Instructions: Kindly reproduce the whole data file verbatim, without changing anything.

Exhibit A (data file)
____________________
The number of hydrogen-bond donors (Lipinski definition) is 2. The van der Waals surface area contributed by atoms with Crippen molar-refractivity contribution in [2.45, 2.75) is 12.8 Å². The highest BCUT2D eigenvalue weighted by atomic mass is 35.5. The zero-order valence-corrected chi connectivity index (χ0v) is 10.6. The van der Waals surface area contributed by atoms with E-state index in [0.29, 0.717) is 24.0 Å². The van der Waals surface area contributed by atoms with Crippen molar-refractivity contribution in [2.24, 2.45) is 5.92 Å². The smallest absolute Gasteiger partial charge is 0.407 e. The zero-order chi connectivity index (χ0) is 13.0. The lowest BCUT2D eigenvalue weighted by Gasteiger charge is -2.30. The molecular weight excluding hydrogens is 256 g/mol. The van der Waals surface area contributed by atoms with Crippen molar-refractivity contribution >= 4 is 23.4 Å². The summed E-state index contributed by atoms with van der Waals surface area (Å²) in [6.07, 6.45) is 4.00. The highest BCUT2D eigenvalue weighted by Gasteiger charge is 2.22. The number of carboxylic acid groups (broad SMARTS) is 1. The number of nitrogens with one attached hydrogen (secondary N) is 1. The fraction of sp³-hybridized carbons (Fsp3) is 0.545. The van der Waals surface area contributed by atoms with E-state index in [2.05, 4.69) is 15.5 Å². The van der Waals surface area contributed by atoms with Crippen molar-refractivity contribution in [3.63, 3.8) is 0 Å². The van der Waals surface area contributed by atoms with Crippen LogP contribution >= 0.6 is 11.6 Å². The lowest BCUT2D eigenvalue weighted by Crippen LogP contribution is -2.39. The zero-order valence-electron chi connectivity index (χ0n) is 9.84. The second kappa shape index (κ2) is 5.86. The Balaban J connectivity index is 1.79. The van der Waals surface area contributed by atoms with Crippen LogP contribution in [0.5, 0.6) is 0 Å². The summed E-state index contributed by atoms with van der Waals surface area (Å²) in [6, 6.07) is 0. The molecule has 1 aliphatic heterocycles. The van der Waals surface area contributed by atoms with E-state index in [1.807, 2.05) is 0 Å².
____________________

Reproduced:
The number of hydrogen-bond donors (Lipinski definition) is 2. The van der Waals surface area contributed by atoms with Crippen molar-refractivity contribution in [2.45, 2.75) is 12.8 Å². The highest BCUT2D eigenvalue weighted by atomic mass is 35.5. The zero-order valence-corrected chi connectivity index (χ0v) is 10.6. The van der Waals surface area contributed by atoms with E-state index in [0.29, 0.717) is 24.0 Å². The van der Waals surface area contributed by atoms with Crippen molar-refractivity contribution in [2.24, 2.45) is 5.92 Å². The smallest absolute Gasteiger partial charge is 0.407 e. The zero-order chi connectivity index (χ0) is 13.0. The lowest BCUT2D eigenvalue weighted by Gasteiger charge is -2.30. The molecular weight excluding hydrogens is 256 g/mol. The van der Waals surface area contributed by atoms with Crippen molar-refractivity contribution >= 4 is 23.4 Å². The summed E-state index contributed by atoms with van der Waals surface area (Å²) in [6.07, 6.45) is 4.00. The highest BCUT2D eigenvalue weighted by Gasteiger charge is 2.22. The number of carboxylic acid groups (broad SMARTS) is 1. The number of nitrogens with one attached hydrogen (secondary N) is 1. The fraction of sp³-hybridized carbons (Fsp3) is 0.545. The van der Waals surface area contributed by atoms with E-state index in [2.05, 4.69) is 15.5 Å². The van der Waals surface area contributed by atoms with Crippen molar-refractivity contribution in [3.63, 3.8) is 0 Å². The van der Waals surface area contributed by atoms with Crippen LogP contribution >= 0.6 is 11.6 Å². The lowest BCUT2D eigenvalue weighted by Crippen LogP contribution is -2.39. The zero-order valence-electron chi connectivity index (χ0n) is 9.84. The second kappa shape index (κ2) is 5.86. The Balaban J connectivity index is 1.79. The van der Waals surface area contributed by atoms with Crippen LogP contribution in [0.5, 0.6) is 0 Å². The summed E-state index contributed by atoms with van der Waals surface area (Å²) in [6, 6.07) is 0. The molecule has 1 aliphatic heterocycles. The van der Waals surface area contributed by atoms with E-state index in [1.807, 2.05) is 0 Å².